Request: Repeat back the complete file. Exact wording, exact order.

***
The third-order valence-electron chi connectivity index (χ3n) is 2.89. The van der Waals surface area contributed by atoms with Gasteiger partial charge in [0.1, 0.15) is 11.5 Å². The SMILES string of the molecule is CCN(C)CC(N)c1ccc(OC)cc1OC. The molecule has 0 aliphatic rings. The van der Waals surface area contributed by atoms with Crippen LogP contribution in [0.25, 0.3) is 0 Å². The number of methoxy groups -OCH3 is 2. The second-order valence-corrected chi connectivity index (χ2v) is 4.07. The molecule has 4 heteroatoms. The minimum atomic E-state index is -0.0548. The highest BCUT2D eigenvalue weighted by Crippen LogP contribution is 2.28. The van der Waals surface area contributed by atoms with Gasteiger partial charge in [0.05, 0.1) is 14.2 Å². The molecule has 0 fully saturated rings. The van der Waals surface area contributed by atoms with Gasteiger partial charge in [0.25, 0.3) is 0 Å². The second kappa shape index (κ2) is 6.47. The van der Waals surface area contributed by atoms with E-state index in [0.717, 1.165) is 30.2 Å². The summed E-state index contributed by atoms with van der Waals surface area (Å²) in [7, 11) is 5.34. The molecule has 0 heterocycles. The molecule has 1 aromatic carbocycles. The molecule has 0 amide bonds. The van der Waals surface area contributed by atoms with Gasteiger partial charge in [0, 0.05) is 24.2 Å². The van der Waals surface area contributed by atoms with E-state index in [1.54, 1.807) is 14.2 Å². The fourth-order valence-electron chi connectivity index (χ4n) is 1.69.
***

The third-order valence-electron chi connectivity index (χ3n) is 2.89. The van der Waals surface area contributed by atoms with Gasteiger partial charge in [0.1, 0.15) is 11.5 Å². The SMILES string of the molecule is CCN(C)CC(N)c1ccc(OC)cc1OC. The molecule has 0 aliphatic rings. The van der Waals surface area contributed by atoms with Crippen LogP contribution in [0.25, 0.3) is 0 Å². The number of methoxy groups -OCH3 is 2. The second-order valence-corrected chi connectivity index (χ2v) is 4.07. The molecule has 4 heteroatoms. The minimum atomic E-state index is -0.0548. The highest BCUT2D eigenvalue weighted by Crippen LogP contribution is 2.28. The van der Waals surface area contributed by atoms with Gasteiger partial charge in [0.05, 0.1) is 14.2 Å². The molecule has 0 fully saturated rings. The van der Waals surface area contributed by atoms with Gasteiger partial charge in [0.25, 0.3) is 0 Å². The second kappa shape index (κ2) is 6.47. The van der Waals surface area contributed by atoms with E-state index in [0.717, 1.165) is 30.2 Å². The summed E-state index contributed by atoms with van der Waals surface area (Å²) in [7, 11) is 5.34. The molecule has 0 heterocycles. The molecule has 1 aromatic carbocycles. The molecule has 0 amide bonds. The van der Waals surface area contributed by atoms with Gasteiger partial charge in [0, 0.05) is 24.2 Å². The van der Waals surface area contributed by atoms with E-state index in [1.54, 1.807) is 14.2 Å². The fourth-order valence-electron chi connectivity index (χ4n) is 1.69.